We have an out-of-date, diesel-powered commuter rail system that runs infrequently, unreliably, and at a high cost to passengers. We have a deficient, early 20th century transit system that operates at over-capacity and is unreliable and increasingly unsafe. The Baker administration is adding “reconditioned” mid-20th century diesel locomotives discarded by other rail operators to improve service reliability on commuter rail and to slowly purchase new cars and make repairs and small improvements to transit signals that are no longer even manufactured. Shouldn’t we be doing more than this and can’t we deliver system improvements sooner?
In the view of many, the time for slow and steady incremental improvements to our rail and transit system has passed. If Massachusetts is to emerge from the coming recession in a stronger and more economically and environmentally vibrant and sustainable position, now is the perfect time for bold action on infrastructure investment. Borrowing costs are low. Recession is on the horizon. It is a perfect time to stimulate the local economy with public investments that will deliver efficiency to the economy and the commuting regional workforce.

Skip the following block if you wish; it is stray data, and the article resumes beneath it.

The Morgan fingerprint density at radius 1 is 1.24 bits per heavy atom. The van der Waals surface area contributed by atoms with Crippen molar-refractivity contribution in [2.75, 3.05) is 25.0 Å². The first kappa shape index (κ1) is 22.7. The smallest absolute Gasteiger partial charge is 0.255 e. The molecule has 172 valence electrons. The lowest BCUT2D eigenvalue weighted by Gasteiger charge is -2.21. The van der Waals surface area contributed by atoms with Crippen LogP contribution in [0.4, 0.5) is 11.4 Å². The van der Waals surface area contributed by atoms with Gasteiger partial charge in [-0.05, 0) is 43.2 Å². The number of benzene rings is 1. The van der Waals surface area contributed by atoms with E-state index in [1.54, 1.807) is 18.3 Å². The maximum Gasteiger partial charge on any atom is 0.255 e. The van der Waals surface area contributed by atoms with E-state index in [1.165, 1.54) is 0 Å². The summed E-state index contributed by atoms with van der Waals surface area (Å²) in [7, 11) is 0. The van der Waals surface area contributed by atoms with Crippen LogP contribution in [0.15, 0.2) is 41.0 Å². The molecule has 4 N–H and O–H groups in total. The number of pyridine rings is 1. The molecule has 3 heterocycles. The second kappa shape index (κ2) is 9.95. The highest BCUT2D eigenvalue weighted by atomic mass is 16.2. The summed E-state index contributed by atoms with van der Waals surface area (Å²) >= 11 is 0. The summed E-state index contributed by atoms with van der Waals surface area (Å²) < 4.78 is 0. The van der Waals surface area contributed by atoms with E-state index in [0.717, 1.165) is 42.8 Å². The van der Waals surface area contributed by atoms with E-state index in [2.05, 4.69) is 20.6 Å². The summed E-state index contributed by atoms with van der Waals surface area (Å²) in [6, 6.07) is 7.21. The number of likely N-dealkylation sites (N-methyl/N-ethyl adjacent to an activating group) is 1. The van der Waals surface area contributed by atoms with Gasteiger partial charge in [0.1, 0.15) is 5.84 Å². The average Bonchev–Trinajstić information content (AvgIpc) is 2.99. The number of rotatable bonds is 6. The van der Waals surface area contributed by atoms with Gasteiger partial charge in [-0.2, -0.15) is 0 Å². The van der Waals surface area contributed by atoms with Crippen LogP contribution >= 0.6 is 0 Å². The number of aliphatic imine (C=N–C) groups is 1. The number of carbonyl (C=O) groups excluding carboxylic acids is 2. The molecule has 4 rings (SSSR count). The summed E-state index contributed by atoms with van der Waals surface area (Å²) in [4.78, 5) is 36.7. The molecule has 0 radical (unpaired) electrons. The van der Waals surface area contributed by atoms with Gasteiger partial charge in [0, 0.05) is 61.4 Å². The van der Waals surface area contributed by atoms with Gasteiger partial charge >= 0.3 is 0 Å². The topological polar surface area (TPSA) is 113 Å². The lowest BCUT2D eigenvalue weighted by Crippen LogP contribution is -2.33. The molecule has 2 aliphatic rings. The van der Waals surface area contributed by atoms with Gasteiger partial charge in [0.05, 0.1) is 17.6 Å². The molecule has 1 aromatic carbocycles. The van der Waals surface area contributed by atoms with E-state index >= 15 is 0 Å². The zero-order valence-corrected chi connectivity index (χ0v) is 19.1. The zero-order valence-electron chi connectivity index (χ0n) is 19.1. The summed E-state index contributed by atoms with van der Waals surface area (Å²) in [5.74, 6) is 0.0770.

I offer the following suggestions for an action plan to serve as the foundation for comprehensive legislative approval, built upon four critical action pillars, which I believe will positon the Commonwealth for success for the remainder of the 21st century.
Strengthen MassDOT/MBTA operations, accountability, and capacity
- Fix the MBTA retirement system and implement other recommended management reforms at the MBTA, so that we can be confident that funds are spent wisely and not wasted.
- Direct MassDOT and MBTA to hire outside private sector expertise to manage both procurements and projects for the new capital investments in the system. This work can be supervised by Mass DOT/MBTA managers, using best practices from the MWRA Boston Harbor cleanup program and the MassDOT Accelerated Bridge programs.
- Authorize use of alternative, more flexible procurement procedures to speed project contractor selection and accelerate construction projects.